I started with a traditional New Orleans libation, the Old Fashioned. This particular one uses a few ingredients outside the normal recipe to make it unique. From what I remember, it was Basil Hayden Bourbon, Praline bitters, Allspice, house-made Maple brown sugar, and an Orange peel. Simple. Bold. Delicious.

The Shellfish Gumbo was an excellent expression of traditional Southern Shrimp Gumbo, with the addition of crab, smoked fish, and the usual red beans, polk sausage, and ambrosia rice. Pungent in flavor and aroma, rich with salts and fats, nice little pockets of fresh parsley... it was the perfect dish to prime our palates for what was to come.

Collared Greens and Swine. Fried Chicken. And lastly, Candied Yams!

Collared Greens and Swine. Fried Chicken. And lastly, Candied Yams!

Fried Chicken and Collared Greens. It doesn't get more "Southern Comfort" than that. The greens were soft with a nice firmness upon biting in. It was covered in bacon fat, Creole spices, and spiked with pork sausage for good measure. The chicken tasted like it was loved and cared for before its sacrifice for this dish. Plump, juicy, tender, but with this sensationally crispy, savory, crust that was an absolute joy to eat through. These dishes are normally incredibly heavy and rich, but the ingredients and preparation were done so well, I did not feel weighed down at all... but then I was passed the yams.

Candied Yams

Candied Yams

Normally I don't gravitate towards side dishes this sweet, but the occasion seemed right, and if there was anyone who could prepare candied yams correctly, it's Chef Quinnton Austin. He came from NOLA, a world famous restaurant in the French Quarter of New Orleans, and with him, he brought the magical ability to create food that cradles you from the inside out. A few bites and I instantly felt as if I was swaddled in a cloth of my own joyous emotions (you can't eat this and not smile. For goodness sakes, it has toasted marshmallows on top!). After my last bite, I chased it with the watered down remains of my Old Fashioned and left the biggest tip I could afford. I felt revived.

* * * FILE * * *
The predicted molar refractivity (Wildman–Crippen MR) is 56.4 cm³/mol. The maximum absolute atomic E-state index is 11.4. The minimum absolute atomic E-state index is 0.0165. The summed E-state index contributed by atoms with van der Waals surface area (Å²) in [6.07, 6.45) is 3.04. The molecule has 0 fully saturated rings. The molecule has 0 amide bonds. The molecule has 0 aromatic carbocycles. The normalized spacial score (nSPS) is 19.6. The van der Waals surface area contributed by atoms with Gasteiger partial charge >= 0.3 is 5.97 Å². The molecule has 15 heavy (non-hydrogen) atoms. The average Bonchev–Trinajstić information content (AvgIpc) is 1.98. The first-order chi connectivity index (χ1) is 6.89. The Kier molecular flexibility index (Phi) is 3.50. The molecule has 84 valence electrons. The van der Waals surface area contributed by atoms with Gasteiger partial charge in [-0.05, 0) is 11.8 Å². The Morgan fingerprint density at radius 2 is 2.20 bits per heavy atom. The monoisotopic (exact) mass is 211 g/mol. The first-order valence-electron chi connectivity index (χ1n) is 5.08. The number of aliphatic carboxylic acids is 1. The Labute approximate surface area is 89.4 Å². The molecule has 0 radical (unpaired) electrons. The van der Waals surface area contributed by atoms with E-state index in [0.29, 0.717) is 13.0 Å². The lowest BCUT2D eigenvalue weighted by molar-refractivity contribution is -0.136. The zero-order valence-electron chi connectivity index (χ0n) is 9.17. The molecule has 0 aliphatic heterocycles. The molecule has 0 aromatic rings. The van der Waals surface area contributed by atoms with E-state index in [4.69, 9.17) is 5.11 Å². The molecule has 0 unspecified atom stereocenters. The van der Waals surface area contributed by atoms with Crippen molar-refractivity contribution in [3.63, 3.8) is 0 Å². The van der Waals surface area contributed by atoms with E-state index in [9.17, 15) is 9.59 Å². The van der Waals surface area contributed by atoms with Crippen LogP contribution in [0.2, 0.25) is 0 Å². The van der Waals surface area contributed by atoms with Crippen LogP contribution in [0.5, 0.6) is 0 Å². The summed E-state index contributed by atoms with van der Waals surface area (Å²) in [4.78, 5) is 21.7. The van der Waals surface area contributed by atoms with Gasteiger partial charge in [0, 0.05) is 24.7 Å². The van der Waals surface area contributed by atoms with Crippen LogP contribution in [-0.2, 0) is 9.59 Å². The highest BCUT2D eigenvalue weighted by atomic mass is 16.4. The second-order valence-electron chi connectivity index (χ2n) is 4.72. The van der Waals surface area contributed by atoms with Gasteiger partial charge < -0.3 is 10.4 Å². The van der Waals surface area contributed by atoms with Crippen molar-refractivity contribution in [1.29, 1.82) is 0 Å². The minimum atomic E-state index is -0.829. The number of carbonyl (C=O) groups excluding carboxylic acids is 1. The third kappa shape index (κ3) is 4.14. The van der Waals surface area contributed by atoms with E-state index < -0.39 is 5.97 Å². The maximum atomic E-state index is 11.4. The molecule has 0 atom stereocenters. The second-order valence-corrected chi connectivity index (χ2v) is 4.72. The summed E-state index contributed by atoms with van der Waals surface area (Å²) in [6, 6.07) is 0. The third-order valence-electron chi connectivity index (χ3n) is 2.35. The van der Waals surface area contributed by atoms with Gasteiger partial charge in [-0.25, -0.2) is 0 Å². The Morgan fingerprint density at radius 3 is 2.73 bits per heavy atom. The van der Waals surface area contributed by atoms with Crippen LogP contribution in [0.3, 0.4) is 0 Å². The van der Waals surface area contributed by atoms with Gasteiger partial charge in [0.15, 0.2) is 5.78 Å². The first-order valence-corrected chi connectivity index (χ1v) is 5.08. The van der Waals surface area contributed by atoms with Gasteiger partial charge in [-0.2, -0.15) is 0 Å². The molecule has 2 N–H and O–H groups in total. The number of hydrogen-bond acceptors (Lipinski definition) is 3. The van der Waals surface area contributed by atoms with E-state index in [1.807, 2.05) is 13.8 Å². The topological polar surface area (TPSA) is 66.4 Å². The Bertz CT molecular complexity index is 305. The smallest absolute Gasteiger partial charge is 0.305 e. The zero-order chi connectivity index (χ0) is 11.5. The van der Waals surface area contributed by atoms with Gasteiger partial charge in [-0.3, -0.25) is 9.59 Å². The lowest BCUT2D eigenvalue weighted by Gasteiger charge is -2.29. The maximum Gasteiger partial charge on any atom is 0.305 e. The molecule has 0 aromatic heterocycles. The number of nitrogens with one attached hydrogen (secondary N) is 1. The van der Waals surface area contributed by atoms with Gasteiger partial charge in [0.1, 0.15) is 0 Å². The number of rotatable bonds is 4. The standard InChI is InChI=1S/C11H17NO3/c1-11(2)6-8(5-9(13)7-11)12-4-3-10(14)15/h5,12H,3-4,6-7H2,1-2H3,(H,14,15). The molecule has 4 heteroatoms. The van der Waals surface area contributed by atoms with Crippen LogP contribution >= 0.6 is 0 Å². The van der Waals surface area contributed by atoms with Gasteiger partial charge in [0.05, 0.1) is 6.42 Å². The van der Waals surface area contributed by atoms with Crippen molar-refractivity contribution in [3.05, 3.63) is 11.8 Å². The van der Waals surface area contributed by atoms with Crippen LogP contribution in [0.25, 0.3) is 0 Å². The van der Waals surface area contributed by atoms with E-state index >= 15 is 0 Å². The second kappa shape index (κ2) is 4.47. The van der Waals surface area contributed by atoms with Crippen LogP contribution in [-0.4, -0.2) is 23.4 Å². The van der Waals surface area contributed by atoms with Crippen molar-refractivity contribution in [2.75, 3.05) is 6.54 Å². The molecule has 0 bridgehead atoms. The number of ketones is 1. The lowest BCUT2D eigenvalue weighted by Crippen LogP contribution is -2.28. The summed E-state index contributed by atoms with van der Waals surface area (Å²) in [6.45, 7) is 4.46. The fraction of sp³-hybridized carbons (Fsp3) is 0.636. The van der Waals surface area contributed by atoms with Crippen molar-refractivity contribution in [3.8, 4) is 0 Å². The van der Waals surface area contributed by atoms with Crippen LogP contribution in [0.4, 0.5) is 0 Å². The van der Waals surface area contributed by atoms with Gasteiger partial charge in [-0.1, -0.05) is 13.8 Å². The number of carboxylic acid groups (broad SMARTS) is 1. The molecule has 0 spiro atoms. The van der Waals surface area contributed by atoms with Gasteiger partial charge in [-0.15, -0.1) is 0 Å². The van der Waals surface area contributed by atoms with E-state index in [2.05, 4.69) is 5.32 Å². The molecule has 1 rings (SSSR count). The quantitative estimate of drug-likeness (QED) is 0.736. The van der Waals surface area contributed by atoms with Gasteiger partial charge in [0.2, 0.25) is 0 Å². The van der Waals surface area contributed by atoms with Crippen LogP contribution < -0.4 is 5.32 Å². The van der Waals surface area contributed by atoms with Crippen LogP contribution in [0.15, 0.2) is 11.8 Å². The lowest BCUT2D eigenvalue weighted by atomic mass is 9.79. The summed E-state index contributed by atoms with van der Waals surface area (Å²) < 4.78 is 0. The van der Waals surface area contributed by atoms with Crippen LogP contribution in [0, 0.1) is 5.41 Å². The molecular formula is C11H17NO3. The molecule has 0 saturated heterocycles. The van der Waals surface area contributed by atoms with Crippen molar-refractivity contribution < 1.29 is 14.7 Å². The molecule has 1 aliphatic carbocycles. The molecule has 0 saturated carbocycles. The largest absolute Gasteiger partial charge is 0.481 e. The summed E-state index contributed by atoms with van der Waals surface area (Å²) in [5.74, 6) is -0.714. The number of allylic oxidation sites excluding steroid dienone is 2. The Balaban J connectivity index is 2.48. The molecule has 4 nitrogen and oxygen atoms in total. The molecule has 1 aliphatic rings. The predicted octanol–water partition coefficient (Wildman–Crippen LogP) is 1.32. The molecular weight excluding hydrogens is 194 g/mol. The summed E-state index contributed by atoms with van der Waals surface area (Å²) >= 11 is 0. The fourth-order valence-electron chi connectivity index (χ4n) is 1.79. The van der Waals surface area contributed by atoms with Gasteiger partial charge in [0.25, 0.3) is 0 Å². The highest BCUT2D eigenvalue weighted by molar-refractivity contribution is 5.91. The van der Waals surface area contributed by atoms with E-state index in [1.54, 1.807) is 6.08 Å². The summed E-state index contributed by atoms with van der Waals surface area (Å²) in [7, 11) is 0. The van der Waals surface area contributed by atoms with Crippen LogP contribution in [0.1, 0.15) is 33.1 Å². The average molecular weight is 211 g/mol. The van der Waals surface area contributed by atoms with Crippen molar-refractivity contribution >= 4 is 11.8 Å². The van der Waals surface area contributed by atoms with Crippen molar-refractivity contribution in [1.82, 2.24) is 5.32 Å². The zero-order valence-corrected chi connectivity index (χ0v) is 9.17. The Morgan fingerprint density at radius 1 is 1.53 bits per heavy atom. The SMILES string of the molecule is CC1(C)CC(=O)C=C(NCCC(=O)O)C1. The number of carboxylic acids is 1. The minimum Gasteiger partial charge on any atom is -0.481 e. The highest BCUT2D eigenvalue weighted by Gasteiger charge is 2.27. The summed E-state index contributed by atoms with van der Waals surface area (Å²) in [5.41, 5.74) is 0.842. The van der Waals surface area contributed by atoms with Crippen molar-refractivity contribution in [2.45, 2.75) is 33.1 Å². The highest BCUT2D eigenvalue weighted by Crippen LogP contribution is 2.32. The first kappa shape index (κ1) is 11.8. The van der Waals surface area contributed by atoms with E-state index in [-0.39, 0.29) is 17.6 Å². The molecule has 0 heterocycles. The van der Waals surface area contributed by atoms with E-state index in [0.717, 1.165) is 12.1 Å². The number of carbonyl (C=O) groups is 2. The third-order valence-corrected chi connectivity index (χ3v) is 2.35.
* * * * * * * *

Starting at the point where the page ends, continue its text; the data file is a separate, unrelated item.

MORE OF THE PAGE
I didn't realize until then how much I valued eating out, and not just to satiate myself, but to enjoy myself and the company of people equally passionate about the intricacies of food. Especially the history and culture behind these dishes. So I would like to devote this short article to the Black Lives Matter movement.

Creole cuisine is a uniquely American art with rich African-Caribbean history and culture behind it. I would like to thank our black community and stand with them in the fight for Human Rights while showing an indomitable appreciation for you, and the strong cultural influence you've had on me and my country. I owe you and your ancestors more than I could ever give. #BLM

BLM peaceful march through Hillcrest to North Park San Diego

BLM peaceful march through Hillcrest to North Park San Diego

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Comments (7)

  • This is a wonderful read, well done! The whole meal looks delightful

      4 months ago
  • Great post! I am not a fun of candied yams but the ones shown in the picture look really appetizing, as a dessert 😁. I miss eating out but I am still nervous. I live in NYC, social distancing is challenging.

      4 months ago
  • Great piece Hayden! Also, those CANDIED YAMS. Wow. I'm very excited (and a little nervous) about being able to eat out at a restaurant again...

      4 months ago
    • Thank you Rachael ☺️ If I lived in New York City, or just up the coast in LA, I probably wouldn’t risk dining in. How’s London recovering?

        4 months ago